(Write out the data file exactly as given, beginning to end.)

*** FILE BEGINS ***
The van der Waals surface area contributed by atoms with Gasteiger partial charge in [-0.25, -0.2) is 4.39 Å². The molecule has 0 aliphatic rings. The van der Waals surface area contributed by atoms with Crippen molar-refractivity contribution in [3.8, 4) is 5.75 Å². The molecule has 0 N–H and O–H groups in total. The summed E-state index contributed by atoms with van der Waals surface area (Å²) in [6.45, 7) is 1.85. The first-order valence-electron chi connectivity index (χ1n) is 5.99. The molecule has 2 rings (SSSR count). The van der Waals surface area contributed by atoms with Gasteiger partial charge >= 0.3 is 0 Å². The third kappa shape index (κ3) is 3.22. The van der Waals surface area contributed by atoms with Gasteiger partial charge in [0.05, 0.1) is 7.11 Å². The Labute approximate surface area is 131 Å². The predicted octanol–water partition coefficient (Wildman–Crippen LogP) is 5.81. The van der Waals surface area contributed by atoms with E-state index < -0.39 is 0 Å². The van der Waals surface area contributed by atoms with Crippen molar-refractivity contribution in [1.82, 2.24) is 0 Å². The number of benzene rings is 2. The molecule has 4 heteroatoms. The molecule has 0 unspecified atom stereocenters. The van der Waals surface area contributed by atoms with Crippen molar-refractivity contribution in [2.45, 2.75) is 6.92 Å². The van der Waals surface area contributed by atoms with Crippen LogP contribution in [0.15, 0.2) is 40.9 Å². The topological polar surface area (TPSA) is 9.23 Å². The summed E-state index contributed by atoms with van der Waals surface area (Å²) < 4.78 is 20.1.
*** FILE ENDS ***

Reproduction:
The van der Waals surface area contributed by atoms with Gasteiger partial charge in [-0.25, -0.2) is 4.39 Å². The molecule has 0 aliphatic rings. The van der Waals surface area contributed by atoms with Crippen molar-refractivity contribution in [3.8, 4) is 5.75 Å². The molecule has 0 N–H and O–H groups in total. The summed E-state index contributed by atoms with van der Waals surface area (Å²) in [6.45, 7) is 1.85. The first-order valence-electron chi connectivity index (χ1n) is 5.99. The molecule has 2 rings (SSSR count). The van der Waals surface area contributed by atoms with Gasteiger partial charge >= 0.3 is 0 Å². The third kappa shape index (κ3) is 3.22. The van der Waals surface area contributed by atoms with Gasteiger partial charge in [0.05, 0.1) is 7.11 Å². The Labute approximate surface area is 131 Å². The predicted octanol–water partition coefficient (Wildman–Crippen LogP) is 5.81. The van der Waals surface area contributed by atoms with E-state index < -0.39 is 0 Å². The van der Waals surface area contributed by atoms with Crippen molar-refractivity contribution in [1.82, 2.24) is 0 Å². The number of benzene rings is 2. The molecule has 4 heteroatoms. The molecule has 0 unspecified atom stereocenters. The van der Waals surface area contributed by atoms with Crippen molar-refractivity contribution in [2.45, 2.75) is 6.92 Å². The van der Waals surface area contributed by atoms with Crippen LogP contribution in [0.15, 0.2) is 40.9 Å². The topological polar surface area (TPSA) is 9.23 Å². The summed E-state index contributed by atoms with van der Waals surface area (Å²) < 4.78 is 20.1.